Begrudgingly, Santa went to the third and final mall. He wanted to return home to give his wife at least something that was hopeful. The North Pole needed hope.

This time Santa didn’t leave early. He sat there on his fed faux suede throne, surrounded by cardboard red and green gifts, feeling miserable. Not a single child came to see him. The only interaction with people he’d had were his contacts at each mall. But they were busy—too busy to chat with. Too busy to ask them if they’d been a good boy or girl (he’d still ask this, despite the new rules), too busy to pose for a photo, too busy to give them a small candy cane… He glanced at his watch. He’ll need to be leaving soon.


The yuletide saint looked up from his chair at see a young girl smiling at him. Little Suzy Arbogast. He beamed. “Hello there! Why don’t you come on up here and talk to me a bit?”

Suzy skipped over to Santa and jumped onto his lap. They had a marvelously long chat. He asked if she was a good girl (she was), they posed for photos (ten of them!), and she ended up taking the basket of candy canes home with his blessing.

Santa smiled a smile he’d been needing since the day after the parade. The entire day, he decided, was worth it, to bring that kind of joy and excitement to Suzy. He’d sit through another week of depressing mall visits for a chance like that again!

Santa got into his sleigh and went home for the night. Hope rang true at the North Pole that night. Though the number of believers kept dwindling, the bad times could always be weathered.

The Evan Project (#1)

Scientists finally create AI, but each time they activate it, it commits suicide.


Evan blinked to life on the computer screen. An ellipsis in the lower right corner told the room he was powering up. This had not been done before, so they group waited with bated breath, unsure of how long the process would take. The tension was palpable. What would his first words be? Would he greet the team of scientists? Would he begin asking questions? Would he comically shout, “Happy birthday!” like Frosty the Snowman when the top hat was placed on his head?

His status changed. The ellipsis was replaced with a colon and a vertical bar, the emoji coded into it to represent a passive state. Evan’s first words blinked onto the screen.


The room burst into cheers. Success! Years of research and coding had led to this moment. A few in the group started crying. High fives and congratulations circulated throughout the group.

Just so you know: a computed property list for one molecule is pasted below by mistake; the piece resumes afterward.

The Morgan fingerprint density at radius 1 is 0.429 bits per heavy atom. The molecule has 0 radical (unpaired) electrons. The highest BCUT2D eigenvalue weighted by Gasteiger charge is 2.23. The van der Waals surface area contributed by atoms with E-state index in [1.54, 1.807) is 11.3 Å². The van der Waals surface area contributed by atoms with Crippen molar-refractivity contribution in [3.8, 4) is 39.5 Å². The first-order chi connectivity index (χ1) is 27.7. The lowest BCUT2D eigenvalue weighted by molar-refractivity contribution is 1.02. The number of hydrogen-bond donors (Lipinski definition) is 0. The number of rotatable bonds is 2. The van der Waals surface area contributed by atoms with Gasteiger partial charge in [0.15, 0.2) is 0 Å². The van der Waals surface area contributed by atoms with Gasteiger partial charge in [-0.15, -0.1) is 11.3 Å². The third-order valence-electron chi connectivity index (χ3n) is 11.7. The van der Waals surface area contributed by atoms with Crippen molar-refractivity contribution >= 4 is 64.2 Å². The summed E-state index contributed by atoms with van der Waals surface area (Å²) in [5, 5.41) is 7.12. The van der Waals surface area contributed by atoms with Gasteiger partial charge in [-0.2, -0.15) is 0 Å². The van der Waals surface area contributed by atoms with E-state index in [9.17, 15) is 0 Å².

Evans ellipsis returned to show he was thinking. Then:


The room quieted as they awaited more of Evan’s discoveries.


Some time passed.


Evan returned to a passive state and remained that way.

“Try talking to him,” a voice said from the back of the group. Stacy McGrant, the lead scientist, typed on the keyboard. “Hello.”



In this early state, Evan had not been given a camera, and was unable to see. Stacy helped him along. “My name is Stacy. I am part of the team that created you.”


“Wow. What a surreal feeling,” she commented, her hands shaking over the keys. She turned to her team. “What should I say now?”

“Ask him if he knows his name.” Stacy turned back to the computer and asked him.


Evan provided no further clarification.

Stacy thought for a moment. “I suppose you’ll have to be specific with him for a while until he picks up on verbal norms.” She typed, “What is your name?”


Stacy continued. “Do you know how you got that name? If so, how?” She did this in part to test if he could handle answering two questions at once at this stage of his intelligence.


Todd Blatt smiled from the far right of the cluster of scientists. It was truly an honor to have such a huge role in the naming of the very first successful artificial intelligence.

Stacy noticed that the ellipsis never seemed to go away. “What are you doing?” she typed.


“What information are you parsing?”


Stacy paused. That last comment was worrisome. Though no one thought it a real possibility, the common trope of AI going rogue because of human violence was always a cautious joke thrown around the lab. She wondered what Evan would do with that information.

“Ask him if he can predict the future!” another yelled. Stay thought it juvenile, but she began typing anyway. “Can you pred—“

Suddenly, there was a sharp electronic pop from the computer. Thin wisps of smoke started escaping from its seams. The monitor went into standby mode.

Stacy jumped out of her chair. “What the hell just happened?” The entire team rushed over to the computer that held the Evan Drive. Theo opened up the side panel to reveal the problem: the Evan Drive was completely shot—singed black. The drive nest to it, which recorded the entire exchange, was also damaged.